Costume parties are the moral wind
by phil on Tuesday Sep 12, 2006 8:57 PM
Humans have a short-term memory—that's a given. Society does as well. The current era is the gold standard by which we evaluate ourselves. The morals and norms of today seem to be it. Yet creeping beneath all current standards is an alternative set of rules. While every human attempts to come in sync with their current society, every human also has their own peculiar fascinations to hold onto regardless of popular opinion.
The mannerisms of an expression made for individuality have a common signature: a straightening of the posture, a placing of the palm on the chest, a raising of the eyebrows, a flaring of the nostrils. She says, "I love&mdashlove—Britain at the turn of the nineteenth century." This is not followed by any qualifications and any respect to whether the other person can relate. All that's communicated is "me likey this." For her, having crumpets and tea, and being dainty, are the central tenets at stake. In other words, if she were alive during that era, she would have willfully ignored the hypocrisies, excess prudishness, and class strife that marked the Victorian Era, simply because, dammit, "she likey this."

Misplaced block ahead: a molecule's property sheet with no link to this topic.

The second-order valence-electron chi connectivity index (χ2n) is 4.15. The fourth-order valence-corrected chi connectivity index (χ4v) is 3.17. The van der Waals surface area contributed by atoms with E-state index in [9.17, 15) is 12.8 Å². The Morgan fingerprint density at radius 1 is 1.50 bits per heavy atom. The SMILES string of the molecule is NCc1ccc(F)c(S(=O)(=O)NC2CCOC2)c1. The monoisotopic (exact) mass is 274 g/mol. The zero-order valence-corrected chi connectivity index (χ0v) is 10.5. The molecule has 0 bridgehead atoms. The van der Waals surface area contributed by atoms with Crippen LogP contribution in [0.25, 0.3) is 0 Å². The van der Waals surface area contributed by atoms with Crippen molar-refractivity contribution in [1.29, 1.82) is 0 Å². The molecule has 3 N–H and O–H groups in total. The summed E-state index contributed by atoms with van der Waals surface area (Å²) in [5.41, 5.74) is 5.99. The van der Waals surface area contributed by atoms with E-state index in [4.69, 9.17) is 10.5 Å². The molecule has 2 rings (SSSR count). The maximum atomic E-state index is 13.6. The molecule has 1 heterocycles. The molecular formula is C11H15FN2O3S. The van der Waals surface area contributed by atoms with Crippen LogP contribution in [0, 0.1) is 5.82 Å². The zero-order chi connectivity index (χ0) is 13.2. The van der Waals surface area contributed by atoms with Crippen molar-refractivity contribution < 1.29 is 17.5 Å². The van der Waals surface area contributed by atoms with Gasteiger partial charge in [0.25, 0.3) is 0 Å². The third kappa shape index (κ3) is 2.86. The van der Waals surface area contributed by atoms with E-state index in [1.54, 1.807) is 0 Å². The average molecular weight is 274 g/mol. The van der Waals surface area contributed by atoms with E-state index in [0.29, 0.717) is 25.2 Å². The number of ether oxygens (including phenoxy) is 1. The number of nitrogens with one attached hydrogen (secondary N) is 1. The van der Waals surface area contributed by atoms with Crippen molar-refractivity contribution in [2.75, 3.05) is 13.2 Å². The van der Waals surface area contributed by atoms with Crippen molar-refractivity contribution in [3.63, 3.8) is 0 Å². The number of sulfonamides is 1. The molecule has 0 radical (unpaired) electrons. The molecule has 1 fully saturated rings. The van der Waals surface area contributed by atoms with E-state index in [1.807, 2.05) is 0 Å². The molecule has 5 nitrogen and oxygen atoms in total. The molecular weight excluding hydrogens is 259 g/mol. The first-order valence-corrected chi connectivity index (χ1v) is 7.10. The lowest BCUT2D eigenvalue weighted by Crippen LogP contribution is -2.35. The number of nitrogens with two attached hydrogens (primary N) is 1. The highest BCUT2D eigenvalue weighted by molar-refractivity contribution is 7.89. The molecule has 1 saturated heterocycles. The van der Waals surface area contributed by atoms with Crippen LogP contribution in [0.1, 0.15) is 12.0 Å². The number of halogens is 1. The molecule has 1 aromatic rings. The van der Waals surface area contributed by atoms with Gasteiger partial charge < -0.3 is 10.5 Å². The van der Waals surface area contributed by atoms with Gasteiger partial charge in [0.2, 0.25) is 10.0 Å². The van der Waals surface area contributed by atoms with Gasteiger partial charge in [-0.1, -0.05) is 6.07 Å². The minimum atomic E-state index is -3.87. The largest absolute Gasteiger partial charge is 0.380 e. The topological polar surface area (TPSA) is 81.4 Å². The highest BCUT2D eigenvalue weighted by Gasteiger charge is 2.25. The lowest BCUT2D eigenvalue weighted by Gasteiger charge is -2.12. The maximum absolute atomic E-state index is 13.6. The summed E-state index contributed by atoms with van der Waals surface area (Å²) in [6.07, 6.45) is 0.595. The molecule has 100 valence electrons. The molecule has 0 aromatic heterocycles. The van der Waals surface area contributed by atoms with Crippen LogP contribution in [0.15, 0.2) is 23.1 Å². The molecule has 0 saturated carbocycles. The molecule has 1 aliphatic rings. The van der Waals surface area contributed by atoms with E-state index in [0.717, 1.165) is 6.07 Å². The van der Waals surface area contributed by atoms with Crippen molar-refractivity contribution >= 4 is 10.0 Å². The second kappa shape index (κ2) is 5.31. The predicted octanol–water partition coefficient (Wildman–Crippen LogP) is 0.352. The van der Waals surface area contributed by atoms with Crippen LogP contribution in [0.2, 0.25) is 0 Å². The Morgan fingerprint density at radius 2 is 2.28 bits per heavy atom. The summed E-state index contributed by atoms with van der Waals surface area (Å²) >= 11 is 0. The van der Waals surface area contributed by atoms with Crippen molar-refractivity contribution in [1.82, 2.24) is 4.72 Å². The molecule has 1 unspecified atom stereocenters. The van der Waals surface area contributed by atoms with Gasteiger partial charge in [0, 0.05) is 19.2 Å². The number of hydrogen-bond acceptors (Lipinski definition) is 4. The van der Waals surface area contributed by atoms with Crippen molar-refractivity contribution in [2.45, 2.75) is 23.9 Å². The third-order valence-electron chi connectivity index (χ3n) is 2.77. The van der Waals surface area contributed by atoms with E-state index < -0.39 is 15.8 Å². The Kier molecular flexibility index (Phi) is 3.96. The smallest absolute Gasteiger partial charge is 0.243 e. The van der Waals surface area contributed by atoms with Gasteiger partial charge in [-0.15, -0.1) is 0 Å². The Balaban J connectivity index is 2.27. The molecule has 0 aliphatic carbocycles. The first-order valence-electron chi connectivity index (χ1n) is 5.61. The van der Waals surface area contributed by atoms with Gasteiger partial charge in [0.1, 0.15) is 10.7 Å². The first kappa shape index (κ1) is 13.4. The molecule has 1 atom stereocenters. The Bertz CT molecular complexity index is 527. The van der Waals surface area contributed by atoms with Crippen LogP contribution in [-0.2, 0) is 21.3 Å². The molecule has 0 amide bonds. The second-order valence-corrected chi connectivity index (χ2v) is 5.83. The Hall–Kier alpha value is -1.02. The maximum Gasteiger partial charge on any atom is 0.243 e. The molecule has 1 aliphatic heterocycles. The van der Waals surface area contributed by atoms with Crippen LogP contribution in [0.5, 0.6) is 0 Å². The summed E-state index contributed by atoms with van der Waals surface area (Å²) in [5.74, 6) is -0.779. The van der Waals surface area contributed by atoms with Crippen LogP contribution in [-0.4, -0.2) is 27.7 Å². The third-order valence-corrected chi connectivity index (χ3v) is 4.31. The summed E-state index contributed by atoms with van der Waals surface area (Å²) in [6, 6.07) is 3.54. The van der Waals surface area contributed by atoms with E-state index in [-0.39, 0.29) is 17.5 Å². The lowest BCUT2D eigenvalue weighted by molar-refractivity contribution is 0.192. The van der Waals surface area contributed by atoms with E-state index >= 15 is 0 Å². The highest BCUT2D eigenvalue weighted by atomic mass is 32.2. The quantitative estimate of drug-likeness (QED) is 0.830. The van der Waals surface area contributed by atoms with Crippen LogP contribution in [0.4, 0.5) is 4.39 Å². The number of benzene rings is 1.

"But I love my SUV." "But I love to smoke at bars." "But I love to crack racist jokes every now and then."
"Me likey this."
Personally, I think it's unwise to wear a swastika armband, but apparently there are those of the black-boot sensibility that think it's okay, because hey, "it looks cool." Isn't the symbol, though, making a statement that Hitler was right about the Jews? "People who wear swastikas don't do it because they hate Jews."
Unfortunately, this darkly-clad death metal fan is right. Plenty of consumers of Nazi memorabilia aren't Hitler-sympathizers or Anti-Semites. They just love the symbol. The symbol, along with the implied aesthetics of pure cruelty, of a militant consciousness, of a steel-toed boot submission to authority, all is packaged in a tame BDSM chic.
Which is fine because there is currently no malevolent iskra (the Russian word for spark.) But the iskra requires the gun powder, and that gun powder is every human's passion for a particular costume. If enough people wear the uniform, the uniform becomes legitimate, allowing it to spread to the other eighty percent of the masses, the ciphers who feel neutral about the current costume party.